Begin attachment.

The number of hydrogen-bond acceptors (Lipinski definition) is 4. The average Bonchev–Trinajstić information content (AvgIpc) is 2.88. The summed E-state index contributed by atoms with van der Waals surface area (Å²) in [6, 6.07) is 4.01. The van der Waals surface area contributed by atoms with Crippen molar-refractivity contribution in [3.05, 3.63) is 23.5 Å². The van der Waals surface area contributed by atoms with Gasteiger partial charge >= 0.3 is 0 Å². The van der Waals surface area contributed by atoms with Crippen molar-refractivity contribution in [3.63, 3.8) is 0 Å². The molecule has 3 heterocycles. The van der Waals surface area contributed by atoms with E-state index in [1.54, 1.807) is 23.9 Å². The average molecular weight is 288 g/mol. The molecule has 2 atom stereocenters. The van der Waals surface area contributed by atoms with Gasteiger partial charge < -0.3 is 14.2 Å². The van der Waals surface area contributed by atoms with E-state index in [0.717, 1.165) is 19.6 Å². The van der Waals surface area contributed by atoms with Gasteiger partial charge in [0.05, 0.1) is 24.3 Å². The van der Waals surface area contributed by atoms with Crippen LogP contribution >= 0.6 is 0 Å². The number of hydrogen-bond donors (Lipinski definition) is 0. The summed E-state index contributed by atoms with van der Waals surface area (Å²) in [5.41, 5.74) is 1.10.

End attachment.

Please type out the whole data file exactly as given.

The number of hydrogen-bond acceptors (Lipinski definition) is 4. The average Bonchev–Trinajstić information content (AvgIpc) is 2.88. The summed E-state index contributed by atoms with van der Waals surface area (Å²) in [6, 6.07) is 4.01. The van der Waals surface area contributed by atoms with Crippen molar-refractivity contribution in [3.05, 3.63) is 23.5 Å². The van der Waals surface area contributed by atoms with Gasteiger partial charge >= 0.3 is 0 Å². The van der Waals surface area contributed by atoms with Crippen molar-refractivity contribution in [3.63, 3.8) is 0 Å². The molecule has 3 heterocycles. The van der Waals surface area contributed by atoms with E-state index in [1.54, 1.807) is 23.9 Å². The average molecular weight is 288 g/mol. The molecule has 2 atom stereocenters. The van der Waals surface area contributed by atoms with Gasteiger partial charge < -0.3 is 14.2 Å². The van der Waals surface area contributed by atoms with E-state index in [0.717, 1.165) is 19.6 Å². The van der Waals surface area contributed by atoms with Gasteiger partial charge in [0.05, 0.1) is 24.3 Å². The van der Waals surface area contributed by atoms with Crippen LogP contribution >= 0.6 is 0 Å². The number of hydrogen-bond donors (Lipinski definition) is 0. The summed E-state index contributed by atoms with van der Waals surface area (Å²) in [5.41, 5.74) is 1.10.